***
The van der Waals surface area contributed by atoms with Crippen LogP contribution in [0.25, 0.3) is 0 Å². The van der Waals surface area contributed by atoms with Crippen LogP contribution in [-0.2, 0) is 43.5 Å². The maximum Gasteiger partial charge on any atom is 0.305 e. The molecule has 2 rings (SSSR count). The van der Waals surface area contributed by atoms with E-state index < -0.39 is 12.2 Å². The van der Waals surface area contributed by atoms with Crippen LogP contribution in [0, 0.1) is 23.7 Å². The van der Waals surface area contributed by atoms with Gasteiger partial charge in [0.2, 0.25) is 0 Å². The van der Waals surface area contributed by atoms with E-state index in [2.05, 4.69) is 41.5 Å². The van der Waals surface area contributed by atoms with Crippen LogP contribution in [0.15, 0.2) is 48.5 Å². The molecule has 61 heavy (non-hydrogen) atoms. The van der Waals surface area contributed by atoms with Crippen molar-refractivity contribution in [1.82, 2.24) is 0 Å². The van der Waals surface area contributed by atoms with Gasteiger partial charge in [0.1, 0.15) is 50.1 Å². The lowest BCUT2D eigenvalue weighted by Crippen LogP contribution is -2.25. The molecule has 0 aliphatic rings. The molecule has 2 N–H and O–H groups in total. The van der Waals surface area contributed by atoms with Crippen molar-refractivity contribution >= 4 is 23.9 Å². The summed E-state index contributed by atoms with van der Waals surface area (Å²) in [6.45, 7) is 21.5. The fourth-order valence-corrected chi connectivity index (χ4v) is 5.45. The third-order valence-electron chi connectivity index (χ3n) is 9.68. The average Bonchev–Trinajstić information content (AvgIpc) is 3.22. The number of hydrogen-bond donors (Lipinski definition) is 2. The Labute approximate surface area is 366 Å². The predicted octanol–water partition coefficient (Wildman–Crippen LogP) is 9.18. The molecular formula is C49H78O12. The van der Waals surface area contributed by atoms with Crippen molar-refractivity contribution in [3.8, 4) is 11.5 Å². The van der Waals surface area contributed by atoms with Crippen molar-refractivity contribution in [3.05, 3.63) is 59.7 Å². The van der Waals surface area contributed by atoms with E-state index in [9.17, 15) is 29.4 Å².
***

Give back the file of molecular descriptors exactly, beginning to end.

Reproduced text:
The van der Waals surface area contributed by atoms with Crippen LogP contribution in [0.25, 0.3) is 0 Å². The van der Waals surface area contributed by atoms with Crippen LogP contribution in [-0.2, 0) is 43.5 Å². The maximum Gasteiger partial charge on any atom is 0.305 e. The molecule has 2 rings (SSSR count). The van der Waals surface area contributed by atoms with E-state index < -0.39 is 12.2 Å². The van der Waals surface area contributed by atoms with Crippen LogP contribution in [0, 0.1) is 23.7 Å². The van der Waals surface area contributed by atoms with Gasteiger partial charge in [0.2, 0.25) is 0 Å². The van der Waals surface area contributed by atoms with E-state index in [2.05, 4.69) is 41.5 Å². The van der Waals surface area contributed by atoms with Crippen LogP contribution in [0.15, 0.2) is 48.5 Å². The molecule has 61 heavy (non-hydrogen) atoms. The van der Waals surface area contributed by atoms with Crippen molar-refractivity contribution in [1.82, 2.24) is 0 Å². The van der Waals surface area contributed by atoms with Gasteiger partial charge in [0.1, 0.15) is 50.1 Å². The lowest BCUT2D eigenvalue weighted by Crippen LogP contribution is -2.25. The molecule has 0 aliphatic rings. The molecule has 2 N–H and O–H groups in total. The van der Waals surface area contributed by atoms with Crippen molar-refractivity contribution >= 4 is 23.9 Å². The summed E-state index contributed by atoms with van der Waals surface area (Å²) in [6.45, 7) is 21.5. The fourth-order valence-corrected chi connectivity index (χ4v) is 5.45. The third-order valence-electron chi connectivity index (χ3n) is 9.68. The average Bonchev–Trinajstić information content (AvgIpc) is 3.22. The number of hydrogen-bond donors (Lipinski definition) is 2. The Labute approximate surface area is 366 Å². The predicted octanol–water partition coefficient (Wildman–Crippen LogP) is 9.18. The molecular formula is C49H78O12. The van der Waals surface area contributed by atoms with Crippen molar-refractivity contribution in [3.8, 4) is 11.5 Å². The van der Waals surface area contributed by atoms with Crippen molar-refractivity contribution in [3.05, 3.63) is 59.7 Å². The van der Waals surface area contributed by atoms with E-state index in [9.17, 15) is 29.4 Å².